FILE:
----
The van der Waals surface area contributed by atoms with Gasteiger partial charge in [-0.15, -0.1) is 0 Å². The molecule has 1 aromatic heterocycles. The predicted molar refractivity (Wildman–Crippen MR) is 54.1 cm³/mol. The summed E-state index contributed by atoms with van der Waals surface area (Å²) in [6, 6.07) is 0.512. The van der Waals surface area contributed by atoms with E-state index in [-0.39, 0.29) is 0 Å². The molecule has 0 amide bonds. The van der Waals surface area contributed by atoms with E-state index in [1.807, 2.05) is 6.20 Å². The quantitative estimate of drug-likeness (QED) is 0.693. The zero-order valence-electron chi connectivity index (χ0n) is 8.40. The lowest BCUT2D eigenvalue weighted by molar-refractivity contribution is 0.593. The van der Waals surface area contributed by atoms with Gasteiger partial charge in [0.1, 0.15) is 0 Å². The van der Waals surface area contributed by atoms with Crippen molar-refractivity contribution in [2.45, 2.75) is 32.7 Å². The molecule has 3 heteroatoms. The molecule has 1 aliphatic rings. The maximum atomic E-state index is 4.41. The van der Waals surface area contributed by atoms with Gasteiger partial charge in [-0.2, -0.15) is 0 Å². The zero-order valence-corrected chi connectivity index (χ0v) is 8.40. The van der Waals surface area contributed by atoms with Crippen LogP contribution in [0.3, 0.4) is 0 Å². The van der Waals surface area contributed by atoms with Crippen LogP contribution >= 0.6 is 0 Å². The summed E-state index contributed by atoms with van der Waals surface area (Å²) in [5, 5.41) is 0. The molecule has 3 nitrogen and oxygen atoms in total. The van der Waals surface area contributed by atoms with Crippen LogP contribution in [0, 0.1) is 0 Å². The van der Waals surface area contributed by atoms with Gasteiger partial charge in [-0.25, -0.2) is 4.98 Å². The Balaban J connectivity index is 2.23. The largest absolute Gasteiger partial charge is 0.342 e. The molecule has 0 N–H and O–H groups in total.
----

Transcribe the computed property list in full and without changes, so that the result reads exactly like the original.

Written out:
The van der Waals surface area contributed by atoms with Gasteiger partial charge in [-0.15, -0.1) is 0 Å². The molecule has 1 aromatic heterocycles. The predicted molar refractivity (Wildman–Crippen MR) is 54.1 cm³/mol. The summed E-state index contributed by atoms with van der Waals surface area (Å²) in [6, 6.07) is 0.512. The van der Waals surface area contributed by atoms with E-state index in [-0.39, 0.29) is 0 Å². The molecule has 0 amide bonds. The van der Waals surface area contributed by atoms with E-state index in [1.807, 2.05) is 6.20 Å². The quantitative estimate of drug-likeness (QED) is 0.693. The zero-order valence-electron chi connectivity index (χ0n) is 8.40. The lowest BCUT2D eigenvalue weighted by molar-refractivity contribution is 0.593. The van der Waals surface area contributed by atoms with Gasteiger partial charge in [0.1, 0.15) is 0 Å². The van der Waals surface area contributed by atoms with Crippen molar-refractivity contribution in [2.45, 2.75) is 32.7 Å². The molecule has 3 heteroatoms. The molecule has 1 aliphatic rings. The maximum atomic E-state index is 4.41. The van der Waals surface area contributed by atoms with Gasteiger partial charge in [-0.2, -0.15) is 0 Å². The zero-order valence-corrected chi connectivity index (χ0v) is 8.40. The van der Waals surface area contributed by atoms with Crippen LogP contribution in [0.3, 0.4) is 0 Å². The van der Waals surface area contributed by atoms with Crippen LogP contribution >= 0.6 is 0 Å². The summed E-state index contributed by atoms with van der Waals surface area (Å²) in [5, 5.41) is 0. The molecule has 3 nitrogen and oxygen atoms in total. The van der Waals surface area contributed by atoms with Crippen LogP contribution in [0, 0.1) is 0 Å². The van der Waals surface area contributed by atoms with Gasteiger partial charge in [-0.25, -0.2) is 4.98 Å². The Balaban J connectivity index is 2.23. The largest absolute Gasteiger partial charge is 0.342 e. The molecule has 0 N–H and O–H groups in total.